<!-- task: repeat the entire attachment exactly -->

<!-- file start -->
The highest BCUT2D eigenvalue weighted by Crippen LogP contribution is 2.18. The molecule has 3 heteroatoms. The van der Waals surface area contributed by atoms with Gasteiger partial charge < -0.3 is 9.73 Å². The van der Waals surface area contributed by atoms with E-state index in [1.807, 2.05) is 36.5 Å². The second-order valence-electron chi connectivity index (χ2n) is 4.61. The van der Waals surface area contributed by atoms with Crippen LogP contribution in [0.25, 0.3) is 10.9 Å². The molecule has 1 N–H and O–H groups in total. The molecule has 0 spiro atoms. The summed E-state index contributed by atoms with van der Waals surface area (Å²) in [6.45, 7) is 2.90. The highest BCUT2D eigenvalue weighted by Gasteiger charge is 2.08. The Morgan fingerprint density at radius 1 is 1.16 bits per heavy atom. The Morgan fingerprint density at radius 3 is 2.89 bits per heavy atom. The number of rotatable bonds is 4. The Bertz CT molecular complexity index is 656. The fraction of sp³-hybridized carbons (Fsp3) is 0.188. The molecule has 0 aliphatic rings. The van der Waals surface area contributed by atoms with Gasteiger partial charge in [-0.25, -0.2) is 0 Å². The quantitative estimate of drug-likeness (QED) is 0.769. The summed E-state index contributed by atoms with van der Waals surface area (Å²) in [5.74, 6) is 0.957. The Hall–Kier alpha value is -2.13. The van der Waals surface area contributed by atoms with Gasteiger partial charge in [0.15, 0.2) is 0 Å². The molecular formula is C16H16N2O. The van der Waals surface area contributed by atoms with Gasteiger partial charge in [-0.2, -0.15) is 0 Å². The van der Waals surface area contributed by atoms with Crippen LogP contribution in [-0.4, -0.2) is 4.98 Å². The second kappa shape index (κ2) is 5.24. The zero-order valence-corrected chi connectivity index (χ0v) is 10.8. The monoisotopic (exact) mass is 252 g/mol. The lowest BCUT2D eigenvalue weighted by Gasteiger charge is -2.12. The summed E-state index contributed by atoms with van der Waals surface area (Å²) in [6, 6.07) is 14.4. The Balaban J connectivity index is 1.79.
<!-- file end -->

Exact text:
The highest BCUT2D eigenvalue weighted by Crippen LogP contribution is 2.18. The molecule has 3 heteroatoms. The van der Waals surface area contributed by atoms with Gasteiger partial charge < -0.3 is 9.73 Å². The van der Waals surface area contributed by atoms with E-state index in [1.807, 2.05) is 36.5 Å². The second-order valence-electron chi connectivity index (χ2n) is 4.61. The van der Waals surface area contributed by atoms with Crippen LogP contribution in [0.25, 0.3) is 10.9 Å². The molecule has 1 N–H and O–H groups in total. The molecule has 0 spiro atoms. The summed E-state index contributed by atoms with van der Waals surface area (Å²) in [6.45, 7) is 2.90. The highest BCUT2D eigenvalue weighted by Gasteiger charge is 2.08. The Morgan fingerprint density at radius 1 is 1.16 bits per heavy atom. The Morgan fingerprint density at radius 3 is 2.89 bits per heavy atom. The number of rotatable bonds is 4. The Bertz CT molecular complexity index is 656. The fraction of sp³-hybridized carbons (Fsp3) is 0.188. The molecule has 0 aliphatic rings. The van der Waals surface area contributed by atoms with Gasteiger partial charge in [-0.25, -0.2) is 0 Å². The quantitative estimate of drug-likeness (QED) is 0.769. The summed E-state index contributed by atoms with van der Waals surface area (Å²) in [5.74, 6) is 0.957. The Hall–Kier alpha value is -2.13. The van der Waals surface area contributed by atoms with Gasteiger partial charge in [0.15, 0.2) is 0 Å². The molecular formula is C16H16N2O. The van der Waals surface area contributed by atoms with Gasteiger partial charge in [-0.2, -0.15) is 0 Å². The van der Waals surface area contributed by atoms with Crippen LogP contribution in [-0.4, -0.2) is 4.98 Å². The second kappa shape index (κ2) is 5.24. The zero-order valence-corrected chi connectivity index (χ0v) is 10.8. The monoisotopic (exact) mass is 252 g/mol. The lowest BCUT2D eigenvalue weighted by Gasteiger charge is -2.12. The summed E-state index contributed by atoms with van der Waals surface area (Å²) in [6, 6.07) is 14.4. The Balaban J connectivity index is 1.79.